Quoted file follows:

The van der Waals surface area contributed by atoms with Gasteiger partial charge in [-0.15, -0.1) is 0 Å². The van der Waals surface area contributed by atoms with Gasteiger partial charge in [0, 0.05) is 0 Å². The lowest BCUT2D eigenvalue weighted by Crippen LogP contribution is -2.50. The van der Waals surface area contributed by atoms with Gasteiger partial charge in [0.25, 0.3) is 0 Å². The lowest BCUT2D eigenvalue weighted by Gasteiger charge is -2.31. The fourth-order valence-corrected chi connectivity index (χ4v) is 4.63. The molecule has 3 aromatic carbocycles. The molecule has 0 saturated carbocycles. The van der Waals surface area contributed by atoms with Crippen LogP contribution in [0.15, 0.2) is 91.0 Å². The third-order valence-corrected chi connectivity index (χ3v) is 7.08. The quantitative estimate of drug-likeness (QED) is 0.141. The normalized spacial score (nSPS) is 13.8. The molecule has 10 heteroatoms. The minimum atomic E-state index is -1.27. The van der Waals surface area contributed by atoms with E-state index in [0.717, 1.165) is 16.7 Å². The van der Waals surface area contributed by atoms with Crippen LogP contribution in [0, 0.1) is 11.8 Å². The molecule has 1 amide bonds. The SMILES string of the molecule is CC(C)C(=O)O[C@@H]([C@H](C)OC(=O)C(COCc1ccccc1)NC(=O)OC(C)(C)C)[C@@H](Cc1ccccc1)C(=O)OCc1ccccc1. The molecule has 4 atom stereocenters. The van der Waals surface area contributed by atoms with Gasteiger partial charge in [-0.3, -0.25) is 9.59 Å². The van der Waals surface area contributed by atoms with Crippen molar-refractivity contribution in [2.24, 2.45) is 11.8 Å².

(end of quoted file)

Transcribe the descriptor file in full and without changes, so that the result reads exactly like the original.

The van der Waals surface area contributed by atoms with Gasteiger partial charge in [-0.15, -0.1) is 0 Å². The van der Waals surface area contributed by atoms with Gasteiger partial charge in [0, 0.05) is 0 Å². The lowest BCUT2D eigenvalue weighted by Crippen LogP contribution is -2.50. The van der Waals surface area contributed by atoms with Gasteiger partial charge in [0.25, 0.3) is 0 Å². The lowest BCUT2D eigenvalue weighted by Gasteiger charge is -2.31. The fourth-order valence-corrected chi connectivity index (χ4v) is 4.63. The molecule has 3 aromatic carbocycles. The molecule has 0 saturated carbocycles. The van der Waals surface area contributed by atoms with Crippen LogP contribution in [0.15, 0.2) is 91.0 Å². The third-order valence-corrected chi connectivity index (χ3v) is 7.08. The quantitative estimate of drug-likeness (QED) is 0.141. The normalized spacial score (nSPS) is 13.8. The molecule has 10 heteroatoms. The minimum atomic E-state index is -1.27. The van der Waals surface area contributed by atoms with E-state index in [0.717, 1.165) is 16.7 Å². The van der Waals surface area contributed by atoms with Crippen LogP contribution in [0, 0.1) is 11.8 Å². The molecule has 1 amide bonds. The SMILES string of the molecule is CC(C)C(=O)O[C@@H]([C@H](C)OC(=O)C(COCc1ccccc1)NC(=O)OC(C)(C)C)[C@@H](Cc1ccccc1)C(=O)OCc1ccccc1. The molecule has 4 atom stereocenters. The van der Waals surface area contributed by atoms with Gasteiger partial charge in [-0.3, -0.25) is 9.59 Å². The van der Waals surface area contributed by atoms with Crippen molar-refractivity contribution in [2.24, 2.45) is 11.8 Å².